The Skeptical Teacher

Musings of a science teacher & skeptic in an age of woo.

The “Kony2012” Meme and the Need for Cautious Skepticism

Posted by mattusmaximus on March 9, 2012

So this week the Internet basically exploded with a massively-popular viral video titled “Kony2012” by the non-governmental organization Invisible Children.  Apparently, it is about a brutal Ugandan warlord, Joseph Kony, who leads the Lord’s Resistance Army (LRA) in Africa and has perpetrated horrendous crimes (think mass rape, kidnapping children and forcing them to be soldiers, and that sort of monstrous stuff) in the name of doing the sort of nasty crap that warlords do in their pursuit of power.  The purpose of the video is, according to Invisible Children, to aim “to make Joseph Kony famous, not to celebrate him, but to raise support for his arrest and set a precedent for international justice.”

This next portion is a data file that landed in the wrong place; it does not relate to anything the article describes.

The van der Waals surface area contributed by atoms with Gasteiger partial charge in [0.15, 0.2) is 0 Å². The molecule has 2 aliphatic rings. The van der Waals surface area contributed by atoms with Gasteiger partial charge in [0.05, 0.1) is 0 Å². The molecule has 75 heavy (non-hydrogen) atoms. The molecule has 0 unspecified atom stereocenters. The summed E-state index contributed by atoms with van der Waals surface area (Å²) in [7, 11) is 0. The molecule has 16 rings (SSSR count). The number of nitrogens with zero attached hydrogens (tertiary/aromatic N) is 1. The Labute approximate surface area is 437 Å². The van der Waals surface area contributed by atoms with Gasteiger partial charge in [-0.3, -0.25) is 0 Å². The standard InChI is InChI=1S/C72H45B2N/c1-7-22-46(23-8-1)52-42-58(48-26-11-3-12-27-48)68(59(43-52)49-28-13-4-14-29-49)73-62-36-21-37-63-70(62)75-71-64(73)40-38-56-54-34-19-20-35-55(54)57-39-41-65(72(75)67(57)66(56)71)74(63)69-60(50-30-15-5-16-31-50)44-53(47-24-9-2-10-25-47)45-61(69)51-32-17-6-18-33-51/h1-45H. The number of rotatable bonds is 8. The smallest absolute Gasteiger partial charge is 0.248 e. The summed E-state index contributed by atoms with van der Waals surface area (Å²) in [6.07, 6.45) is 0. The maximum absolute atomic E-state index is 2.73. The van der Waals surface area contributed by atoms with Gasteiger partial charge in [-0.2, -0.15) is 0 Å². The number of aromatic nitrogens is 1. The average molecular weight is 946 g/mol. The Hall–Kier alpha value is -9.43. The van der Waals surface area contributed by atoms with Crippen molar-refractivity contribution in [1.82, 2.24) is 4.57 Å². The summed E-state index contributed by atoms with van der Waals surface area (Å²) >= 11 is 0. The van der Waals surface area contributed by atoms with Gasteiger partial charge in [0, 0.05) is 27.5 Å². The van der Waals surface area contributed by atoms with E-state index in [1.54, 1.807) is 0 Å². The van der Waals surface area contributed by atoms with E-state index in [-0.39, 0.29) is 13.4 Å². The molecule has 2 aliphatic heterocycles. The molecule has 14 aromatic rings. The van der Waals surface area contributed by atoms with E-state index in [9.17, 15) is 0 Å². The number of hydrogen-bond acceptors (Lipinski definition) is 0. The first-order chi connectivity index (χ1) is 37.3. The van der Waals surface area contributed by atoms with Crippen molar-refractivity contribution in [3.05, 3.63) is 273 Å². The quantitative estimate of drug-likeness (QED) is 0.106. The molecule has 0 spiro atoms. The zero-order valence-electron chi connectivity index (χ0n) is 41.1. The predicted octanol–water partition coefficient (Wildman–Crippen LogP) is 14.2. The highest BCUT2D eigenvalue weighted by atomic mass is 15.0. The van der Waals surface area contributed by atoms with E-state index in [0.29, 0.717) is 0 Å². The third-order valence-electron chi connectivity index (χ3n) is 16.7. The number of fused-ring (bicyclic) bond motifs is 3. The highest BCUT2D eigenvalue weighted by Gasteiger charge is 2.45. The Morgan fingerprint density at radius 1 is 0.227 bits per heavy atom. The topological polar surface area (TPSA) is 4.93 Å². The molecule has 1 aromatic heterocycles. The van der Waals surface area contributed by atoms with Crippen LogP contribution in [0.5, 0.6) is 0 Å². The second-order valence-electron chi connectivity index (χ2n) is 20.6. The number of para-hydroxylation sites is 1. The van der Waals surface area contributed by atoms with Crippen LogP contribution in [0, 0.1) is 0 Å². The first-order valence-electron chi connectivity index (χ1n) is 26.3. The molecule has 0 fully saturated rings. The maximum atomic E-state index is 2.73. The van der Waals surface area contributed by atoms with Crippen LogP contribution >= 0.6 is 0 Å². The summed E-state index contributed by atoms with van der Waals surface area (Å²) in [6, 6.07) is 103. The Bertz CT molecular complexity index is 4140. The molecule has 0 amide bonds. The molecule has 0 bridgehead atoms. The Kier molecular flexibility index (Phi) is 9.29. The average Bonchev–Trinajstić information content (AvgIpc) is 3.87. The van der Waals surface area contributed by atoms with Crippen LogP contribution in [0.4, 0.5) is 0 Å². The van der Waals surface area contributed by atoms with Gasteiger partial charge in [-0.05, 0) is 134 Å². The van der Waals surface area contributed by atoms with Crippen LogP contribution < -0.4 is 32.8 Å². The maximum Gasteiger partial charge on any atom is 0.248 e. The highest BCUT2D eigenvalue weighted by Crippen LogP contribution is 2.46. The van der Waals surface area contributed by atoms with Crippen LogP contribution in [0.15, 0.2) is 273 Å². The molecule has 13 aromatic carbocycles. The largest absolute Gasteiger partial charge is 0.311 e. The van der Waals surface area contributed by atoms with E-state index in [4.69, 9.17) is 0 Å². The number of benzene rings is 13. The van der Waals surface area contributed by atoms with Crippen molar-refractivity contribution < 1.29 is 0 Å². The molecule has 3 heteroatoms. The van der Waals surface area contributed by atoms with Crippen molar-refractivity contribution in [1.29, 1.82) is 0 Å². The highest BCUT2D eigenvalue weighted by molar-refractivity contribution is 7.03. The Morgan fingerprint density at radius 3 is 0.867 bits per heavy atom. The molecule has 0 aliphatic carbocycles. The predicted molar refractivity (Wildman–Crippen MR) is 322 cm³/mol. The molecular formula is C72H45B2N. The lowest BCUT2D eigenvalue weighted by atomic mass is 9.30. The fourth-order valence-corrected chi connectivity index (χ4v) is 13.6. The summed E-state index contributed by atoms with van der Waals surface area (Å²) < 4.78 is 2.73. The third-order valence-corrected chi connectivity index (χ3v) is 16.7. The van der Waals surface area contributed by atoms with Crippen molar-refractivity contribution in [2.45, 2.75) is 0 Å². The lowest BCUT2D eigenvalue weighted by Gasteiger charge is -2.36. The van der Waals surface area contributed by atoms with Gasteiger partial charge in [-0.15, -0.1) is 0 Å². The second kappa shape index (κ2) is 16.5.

Here’s the video in question; it’s long (~30 minutes), but a visit to the Invisible Children website will fill you in on the basic idea behind the video.

However, while bringing scumbags like Joseph Kony to justice is no doubt a laudable goal, the fact that this video and related message seemed to spread so quickly (and uncritically, it seems) across the Internet and Twittersphere made me express some cautious skepticism about the whole thing.  And it seems that my skepticism was not without some validity – check out this interesting article from on the whole “Kony2012” meme because I think it provides a bit of perspective that should be appreciated…